Outside of the PHP interpreter, create a new
template file in the style of Example 10-2. Use
file_get_contents( ) and
file_put_contents( ) to read an HTML template
file, substitute values for the template variables, and save the new
page to a separate file.
Outside of the PHP interpreter, create a file that contains some
email addresses, one per line. Make sure a few of the addresses
appear more than once in the file. Call that file
addresses.txt. Then, write a PHP program that
reads each line in addresses.txt and counts how
many times each address appears. For each distinct address in
addresses.txt, your program should write a line
to another file, addresses-count.txt. Each line
in addresses-count.txt should consist of the
number of times an address appears in
addresses.txt, a comma, and the email address.
Write the lines to addresses-count.txt in sorted
order from the address that occurs the most times in
addresses.txt to the address that occurs the
fewest times in addresses.txt.
Display a CSV file as an HTML table. If you don't
have a CSV file (or spreadsheet program) handy, use the data from
Write a PHP program that displays a form that asks a user for the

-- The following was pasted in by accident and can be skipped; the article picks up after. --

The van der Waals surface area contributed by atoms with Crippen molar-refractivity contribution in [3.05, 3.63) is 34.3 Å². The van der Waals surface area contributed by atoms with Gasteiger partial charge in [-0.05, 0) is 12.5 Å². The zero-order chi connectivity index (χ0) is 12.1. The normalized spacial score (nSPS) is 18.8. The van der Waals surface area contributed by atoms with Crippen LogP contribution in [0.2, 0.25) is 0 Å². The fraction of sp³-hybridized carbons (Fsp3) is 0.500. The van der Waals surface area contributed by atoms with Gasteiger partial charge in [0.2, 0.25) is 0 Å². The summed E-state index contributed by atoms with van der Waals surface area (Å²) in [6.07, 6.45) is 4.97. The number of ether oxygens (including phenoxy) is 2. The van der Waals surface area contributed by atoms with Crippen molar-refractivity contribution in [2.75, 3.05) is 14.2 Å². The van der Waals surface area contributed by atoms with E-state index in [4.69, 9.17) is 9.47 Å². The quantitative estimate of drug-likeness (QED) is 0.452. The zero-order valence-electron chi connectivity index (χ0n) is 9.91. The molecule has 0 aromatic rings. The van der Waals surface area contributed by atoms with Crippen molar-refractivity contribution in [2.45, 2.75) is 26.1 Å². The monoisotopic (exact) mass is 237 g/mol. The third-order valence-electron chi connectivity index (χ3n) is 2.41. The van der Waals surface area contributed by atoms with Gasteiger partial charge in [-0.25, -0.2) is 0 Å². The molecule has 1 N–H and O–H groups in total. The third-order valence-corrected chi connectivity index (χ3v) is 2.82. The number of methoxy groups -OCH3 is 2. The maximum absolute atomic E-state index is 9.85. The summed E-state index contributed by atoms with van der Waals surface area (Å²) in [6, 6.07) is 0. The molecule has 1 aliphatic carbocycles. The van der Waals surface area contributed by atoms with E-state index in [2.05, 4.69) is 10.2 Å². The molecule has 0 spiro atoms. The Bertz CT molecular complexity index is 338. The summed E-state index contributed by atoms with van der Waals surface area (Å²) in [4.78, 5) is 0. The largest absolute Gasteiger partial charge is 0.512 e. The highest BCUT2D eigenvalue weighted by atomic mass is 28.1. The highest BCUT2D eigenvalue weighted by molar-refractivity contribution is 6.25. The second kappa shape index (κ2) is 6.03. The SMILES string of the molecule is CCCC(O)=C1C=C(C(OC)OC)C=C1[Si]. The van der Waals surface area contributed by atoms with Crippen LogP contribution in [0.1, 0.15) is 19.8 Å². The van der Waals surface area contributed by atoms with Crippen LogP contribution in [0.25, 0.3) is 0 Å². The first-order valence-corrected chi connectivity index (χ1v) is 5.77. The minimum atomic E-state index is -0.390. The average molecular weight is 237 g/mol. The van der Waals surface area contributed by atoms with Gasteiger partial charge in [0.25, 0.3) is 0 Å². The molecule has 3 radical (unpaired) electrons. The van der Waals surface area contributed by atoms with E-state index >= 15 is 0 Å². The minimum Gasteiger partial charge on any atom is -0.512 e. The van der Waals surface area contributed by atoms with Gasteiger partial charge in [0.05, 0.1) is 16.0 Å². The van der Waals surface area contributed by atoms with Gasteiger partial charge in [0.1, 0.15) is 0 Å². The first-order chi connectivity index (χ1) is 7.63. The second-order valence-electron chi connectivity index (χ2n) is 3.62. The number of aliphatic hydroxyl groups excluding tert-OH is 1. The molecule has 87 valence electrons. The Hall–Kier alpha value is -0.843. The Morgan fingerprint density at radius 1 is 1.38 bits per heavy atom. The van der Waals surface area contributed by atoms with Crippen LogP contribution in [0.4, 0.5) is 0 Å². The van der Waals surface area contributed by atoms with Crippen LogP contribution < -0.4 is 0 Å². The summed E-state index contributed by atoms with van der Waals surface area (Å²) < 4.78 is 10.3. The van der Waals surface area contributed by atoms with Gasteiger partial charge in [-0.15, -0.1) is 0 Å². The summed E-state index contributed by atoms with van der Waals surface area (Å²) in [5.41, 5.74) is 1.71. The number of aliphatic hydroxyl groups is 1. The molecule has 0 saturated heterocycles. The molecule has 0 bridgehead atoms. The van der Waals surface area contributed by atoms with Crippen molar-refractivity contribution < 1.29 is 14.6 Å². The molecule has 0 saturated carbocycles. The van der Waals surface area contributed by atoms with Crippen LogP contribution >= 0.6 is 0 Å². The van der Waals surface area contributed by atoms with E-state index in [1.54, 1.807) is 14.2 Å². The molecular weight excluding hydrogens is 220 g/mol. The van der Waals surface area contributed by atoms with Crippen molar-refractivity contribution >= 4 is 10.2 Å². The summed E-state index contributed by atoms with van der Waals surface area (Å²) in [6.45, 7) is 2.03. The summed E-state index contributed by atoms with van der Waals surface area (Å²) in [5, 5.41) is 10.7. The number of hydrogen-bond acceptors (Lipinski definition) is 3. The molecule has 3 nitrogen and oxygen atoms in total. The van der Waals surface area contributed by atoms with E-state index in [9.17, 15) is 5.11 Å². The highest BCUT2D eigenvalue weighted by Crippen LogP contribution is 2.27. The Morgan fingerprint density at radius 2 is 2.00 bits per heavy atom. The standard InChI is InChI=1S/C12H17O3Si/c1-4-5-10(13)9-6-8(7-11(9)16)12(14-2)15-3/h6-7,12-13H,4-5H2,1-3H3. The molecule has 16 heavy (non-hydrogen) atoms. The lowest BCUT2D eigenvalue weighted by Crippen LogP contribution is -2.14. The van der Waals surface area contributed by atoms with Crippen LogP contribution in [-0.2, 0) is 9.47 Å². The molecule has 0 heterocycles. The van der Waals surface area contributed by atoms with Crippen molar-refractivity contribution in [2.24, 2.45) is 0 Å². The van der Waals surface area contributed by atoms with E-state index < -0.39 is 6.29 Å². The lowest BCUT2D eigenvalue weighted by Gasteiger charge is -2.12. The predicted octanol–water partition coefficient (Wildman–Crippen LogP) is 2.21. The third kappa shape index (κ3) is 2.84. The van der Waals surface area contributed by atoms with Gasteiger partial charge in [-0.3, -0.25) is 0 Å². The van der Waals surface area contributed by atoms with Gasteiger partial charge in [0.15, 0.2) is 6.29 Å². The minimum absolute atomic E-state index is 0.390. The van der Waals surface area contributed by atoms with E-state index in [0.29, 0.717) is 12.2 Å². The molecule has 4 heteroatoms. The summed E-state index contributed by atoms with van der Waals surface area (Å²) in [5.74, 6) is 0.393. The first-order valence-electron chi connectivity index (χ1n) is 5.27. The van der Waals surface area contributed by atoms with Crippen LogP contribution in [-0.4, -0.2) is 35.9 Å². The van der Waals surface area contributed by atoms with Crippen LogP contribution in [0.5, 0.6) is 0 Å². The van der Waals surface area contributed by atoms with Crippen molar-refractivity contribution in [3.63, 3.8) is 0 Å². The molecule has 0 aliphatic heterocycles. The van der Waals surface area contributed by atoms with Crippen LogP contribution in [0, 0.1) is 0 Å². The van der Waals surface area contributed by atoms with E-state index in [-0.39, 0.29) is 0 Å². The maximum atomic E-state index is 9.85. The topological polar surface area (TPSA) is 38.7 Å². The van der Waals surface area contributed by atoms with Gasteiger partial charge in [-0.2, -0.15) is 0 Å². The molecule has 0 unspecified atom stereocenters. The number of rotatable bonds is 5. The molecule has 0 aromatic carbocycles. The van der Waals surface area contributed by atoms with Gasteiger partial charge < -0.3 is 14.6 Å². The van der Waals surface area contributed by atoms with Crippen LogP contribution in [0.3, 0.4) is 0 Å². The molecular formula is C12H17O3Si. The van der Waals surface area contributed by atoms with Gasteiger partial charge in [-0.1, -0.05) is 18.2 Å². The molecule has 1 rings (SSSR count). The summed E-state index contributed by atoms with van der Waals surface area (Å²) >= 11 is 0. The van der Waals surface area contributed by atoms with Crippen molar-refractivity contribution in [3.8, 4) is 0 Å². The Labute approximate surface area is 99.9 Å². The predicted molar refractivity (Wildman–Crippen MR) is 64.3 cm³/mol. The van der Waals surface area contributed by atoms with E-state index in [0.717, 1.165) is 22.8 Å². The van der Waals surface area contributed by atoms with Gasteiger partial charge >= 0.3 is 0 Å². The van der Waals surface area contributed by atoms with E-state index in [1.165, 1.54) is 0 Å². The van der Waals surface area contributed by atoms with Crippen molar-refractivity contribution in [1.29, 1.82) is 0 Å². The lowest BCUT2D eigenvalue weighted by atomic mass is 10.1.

name of a file underneath the web server's document
root directory. If that file exists on the server, is readable, and
is underneath the web server's document root
directory, then display the contents of the file. For example, if the
user enters article.html, display the file
article.html in the document root directory. If
the user enters catalog/show.php, display the file
show.php in the directory
catalog under the document root directory. Table 6-1 tells you how to find the web
server's document root directory.
Modify your solution to the previous exercise so that the program
displays only files whose names end in .html.
Letting users look at the PHP source code of any page on your site
can be dangerous if those pages have sensitive information in them
such as database usernames and passwords.